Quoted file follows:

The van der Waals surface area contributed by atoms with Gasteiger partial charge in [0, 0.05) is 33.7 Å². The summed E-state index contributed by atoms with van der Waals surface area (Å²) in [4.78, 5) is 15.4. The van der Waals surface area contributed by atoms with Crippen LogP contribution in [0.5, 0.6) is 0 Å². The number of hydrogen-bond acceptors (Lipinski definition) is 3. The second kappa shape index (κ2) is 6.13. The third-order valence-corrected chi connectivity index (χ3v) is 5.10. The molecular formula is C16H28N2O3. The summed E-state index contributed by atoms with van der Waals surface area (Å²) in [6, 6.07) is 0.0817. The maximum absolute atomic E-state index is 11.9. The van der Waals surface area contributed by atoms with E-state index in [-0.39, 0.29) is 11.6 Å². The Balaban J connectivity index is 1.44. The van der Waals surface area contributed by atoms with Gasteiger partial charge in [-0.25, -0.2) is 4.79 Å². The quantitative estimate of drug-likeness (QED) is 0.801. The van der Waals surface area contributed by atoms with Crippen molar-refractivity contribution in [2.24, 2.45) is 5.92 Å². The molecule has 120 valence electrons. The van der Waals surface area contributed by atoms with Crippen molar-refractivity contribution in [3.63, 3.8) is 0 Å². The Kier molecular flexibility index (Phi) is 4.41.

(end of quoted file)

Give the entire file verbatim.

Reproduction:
The van der Waals surface area contributed by atoms with Gasteiger partial charge in [0, 0.05) is 33.7 Å². The summed E-state index contributed by atoms with van der Waals surface area (Å²) in [4.78, 5) is 15.4. The van der Waals surface area contributed by atoms with Crippen LogP contribution in [0.5, 0.6) is 0 Å². The number of hydrogen-bond acceptors (Lipinski definition) is 3. The second kappa shape index (κ2) is 6.13. The third-order valence-corrected chi connectivity index (χ3v) is 5.10. The molecular formula is C16H28N2O3. The summed E-state index contributed by atoms with van der Waals surface area (Å²) in [6, 6.07) is 0.0817. The maximum absolute atomic E-state index is 11.9. The van der Waals surface area contributed by atoms with E-state index in [-0.39, 0.29) is 11.6 Å². The Balaban J connectivity index is 1.44. The van der Waals surface area contributed by atoms with Gasteiger partial charge in [-0.25, -0.2) is 4.79 Å². The quantitative estimate of drug-likeness (QED) is 0.801. The van der Waals surface area contributed by atoms with Crippen molar-refractivity contribution in [2.24, 2.45) is 5.92 Å². The molecule has 120 valence electrons. The van der Waals surface area contributed by atoms with Crippen molar-refractivity contribution in [3.63, 3.8) is 0 Å². The Kier molecular flexibility index (Phi) is 4.41.